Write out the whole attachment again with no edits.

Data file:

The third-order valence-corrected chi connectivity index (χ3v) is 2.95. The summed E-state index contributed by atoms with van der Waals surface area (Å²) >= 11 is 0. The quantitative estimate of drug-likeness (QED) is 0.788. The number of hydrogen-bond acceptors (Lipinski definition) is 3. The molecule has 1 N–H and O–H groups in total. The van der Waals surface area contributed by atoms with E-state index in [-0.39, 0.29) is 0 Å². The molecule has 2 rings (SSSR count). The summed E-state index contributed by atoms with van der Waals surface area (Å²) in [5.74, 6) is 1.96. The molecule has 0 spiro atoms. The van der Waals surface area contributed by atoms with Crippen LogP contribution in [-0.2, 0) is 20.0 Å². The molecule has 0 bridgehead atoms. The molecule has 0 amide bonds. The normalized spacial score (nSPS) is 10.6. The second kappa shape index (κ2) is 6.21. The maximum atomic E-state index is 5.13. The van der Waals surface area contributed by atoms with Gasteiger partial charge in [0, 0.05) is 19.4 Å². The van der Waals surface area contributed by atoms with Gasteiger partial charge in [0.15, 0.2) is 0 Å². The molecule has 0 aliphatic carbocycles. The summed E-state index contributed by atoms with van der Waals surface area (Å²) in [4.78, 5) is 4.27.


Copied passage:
The third-order valence-corrected chi connectivity index (χ3v) is 2.95. The summed E-state index contributed by atoms with van der Waals surface area (Å²) >= 11 is 0. The quantitative estimate of drug-likeness (QED) is 0.788. The number of hydrogen-bond acceptors (Lipinski definition) is 3. The molecule has 1 N–H and O–H groups in total. The van der Waals surface area contributed by atoms with E-state index in [-0.39, 0.29) is 0 Å². The molecule has 2 rings (SSSR count). The summed E-state index contributed by atoms with van der Waals surface area (Å²) in [5.74, 6) is 1.96. The molecule has 0 spiro atoms. The van der Waals surface area contributed by atoms with Crippen LogP contribution in [-0.2, 0) is 20.0 Å². The molecule has 0 bridgehead atoms. The molecule has 0 amide bonds. The normalized spacial score (nSPS) is 10.6. The second kappa shape index (κ2) is 6.21. The maximum atomic E-state index is 5.13. The van der Waals surface area contributed by atoms with Gasteiger partial charge in [0, 0.05) is 19.4 Å². The van der Waals surface area contributed by atoms with Gasteiger partial charge in [0.15, 0.2) is 0 Å². The molecule has 0 aliphatic carbocycles. The summed E-state index contributed by atoms with van der Waals surface area (Å²) in [4.78, 5) is 4.27.